|Brian Stubits predicts the Coyotes will host more WhiteOuts this year. (Getty)|
Here are my five bold predictions for the 2013 NHL season:
1. Canucks will win the Stanley Cup: I believe this to be pretty bold.
2. The Phoenix Coyotes will make the playoffs: Again. They do this every season, starting with predictions of being near the bottom of the Western Conference and then they defy the prognosticators and reach the playoffs. I see no reason why this season will be any different.
3. There will be no coaches fired during the season: But there will be the usual slew of firings once the season is finished. NHL franchises usually go through coaches like a kid through candy, and the temptation to fire coaches with slow starts this season might be even greater than normal with so little time to make it up. But that's exactly it -- there's so little time. Rushing through a coaching decision probably isn't worth it.
4. Roberto Luongo won't be traded this season: GM Mike Gillis is not required to trade Luongo after the politest trade request known to sports. It's a slightly uncomfortable situation with two guys who can be No. 1 goaltenders, but they have both handled it well. In the condensed season, having two excellent goalies is a tremendous luxury that Gillis would be wise to hang onto. Besides, he hasn't dealt him yet. Are the offers going to get that much better?
5. The Southeast will be the most interesting division in hockey: It will give the Pacific a run for its money, but things are as wide open as can be in the Southeast. It might still not have the top-heavy teams -- in other words, don't confuse this with best division in hockey -- that other divisions like the Atlantic do, but they are getting better and are all on about the same level. You can look at three different predictions and see three different winners for the division between Washington, Tampa Bay and Carolina. That's not even mentioning the defending division champions in Florida or the Jets with their home-ice advantage and having done nothing that makes them nothing but better this offseason. From a pure drama standpoint, the Southeast shouldn't be such a bore this time around.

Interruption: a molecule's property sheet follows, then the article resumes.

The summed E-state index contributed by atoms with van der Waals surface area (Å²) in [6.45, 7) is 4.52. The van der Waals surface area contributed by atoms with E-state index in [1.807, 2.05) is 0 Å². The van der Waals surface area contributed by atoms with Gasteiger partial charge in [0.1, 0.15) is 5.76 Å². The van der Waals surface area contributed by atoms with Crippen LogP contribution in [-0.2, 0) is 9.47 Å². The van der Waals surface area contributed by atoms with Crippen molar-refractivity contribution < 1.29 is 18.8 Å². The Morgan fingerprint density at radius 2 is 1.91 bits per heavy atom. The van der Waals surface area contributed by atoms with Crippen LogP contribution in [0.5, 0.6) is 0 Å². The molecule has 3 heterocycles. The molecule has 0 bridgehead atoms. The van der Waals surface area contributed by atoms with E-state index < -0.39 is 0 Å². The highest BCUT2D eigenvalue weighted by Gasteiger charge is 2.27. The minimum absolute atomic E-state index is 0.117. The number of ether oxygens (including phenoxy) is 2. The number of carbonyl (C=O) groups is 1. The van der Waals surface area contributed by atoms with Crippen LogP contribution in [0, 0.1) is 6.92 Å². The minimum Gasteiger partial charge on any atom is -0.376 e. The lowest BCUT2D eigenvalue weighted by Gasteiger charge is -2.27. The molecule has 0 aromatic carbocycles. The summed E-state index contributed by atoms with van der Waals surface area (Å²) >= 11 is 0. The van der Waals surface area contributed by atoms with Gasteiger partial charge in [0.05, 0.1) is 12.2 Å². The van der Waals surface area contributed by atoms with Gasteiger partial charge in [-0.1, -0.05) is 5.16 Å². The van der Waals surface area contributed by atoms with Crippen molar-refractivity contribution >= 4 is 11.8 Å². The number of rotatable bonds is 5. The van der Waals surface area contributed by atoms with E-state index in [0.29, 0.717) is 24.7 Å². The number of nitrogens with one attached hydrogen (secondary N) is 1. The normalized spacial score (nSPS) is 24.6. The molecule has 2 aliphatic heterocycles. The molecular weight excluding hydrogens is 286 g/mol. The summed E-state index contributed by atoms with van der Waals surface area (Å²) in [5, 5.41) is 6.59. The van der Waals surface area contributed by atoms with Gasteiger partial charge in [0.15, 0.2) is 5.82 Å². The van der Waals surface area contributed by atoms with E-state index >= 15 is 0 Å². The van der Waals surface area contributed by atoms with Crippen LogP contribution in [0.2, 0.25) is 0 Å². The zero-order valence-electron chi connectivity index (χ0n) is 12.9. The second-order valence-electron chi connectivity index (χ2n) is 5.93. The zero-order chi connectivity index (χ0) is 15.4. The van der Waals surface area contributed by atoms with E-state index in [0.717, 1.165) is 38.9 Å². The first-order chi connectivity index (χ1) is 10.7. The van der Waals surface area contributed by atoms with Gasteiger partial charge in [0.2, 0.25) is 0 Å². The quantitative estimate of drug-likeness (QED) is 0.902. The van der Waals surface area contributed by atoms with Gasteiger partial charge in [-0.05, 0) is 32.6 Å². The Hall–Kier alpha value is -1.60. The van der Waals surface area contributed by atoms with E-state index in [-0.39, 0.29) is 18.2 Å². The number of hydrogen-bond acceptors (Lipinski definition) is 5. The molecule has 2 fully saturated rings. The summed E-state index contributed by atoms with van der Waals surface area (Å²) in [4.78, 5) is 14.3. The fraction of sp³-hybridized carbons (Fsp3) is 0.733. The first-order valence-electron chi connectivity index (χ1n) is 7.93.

Bonus prediction: My predictions are going to be waaaay off. It's why I'm not a gambling man.
|Individual awards predictions|
Hart -- Sidney Crosby
As far as individuals go, no way there is a player I'm more interested in watching this season than Sidney Crosby. For the first time in what seems like ages, he's going to start a season healthy. And based on what we saw last season when he was on the ice, that's not a good sign for the rest of the league.
A lot of people have begun dreaming about the possibilities of Steven Stamkos chasing 50 goals in 48 games, but I'm not holding my breath on that one at all. The more interesting race for me will be to see how many points Crosby can rack up.
At 25 years old, this should be the prime season of his career. He was showing that last season when he had a crazy 37 points in only 22 games, or a career-best 1.68 points per game. The goal-scoring wasn't there, but the play-making certainly was. And just as it took him a little time to grow into a huge goal-scorer (in relative terms) in his career, it might take him a little more time to find the goal-scoring form again. After the long break, it should be back.
Undeniably, the Hart is as much a team award as it is an individual award -- like an MVP honor in any sport. There, Crosby obviously has a big advantage with the Penguins expected to be contenders once again for the Stanley Cup.
When Crosby is on the ice, it's almost impossible to deny that he's the best player out there -- even if some fans, mostly from Philadelphia, will try. He'll show why this season.
Vezina -- Jonathan Quick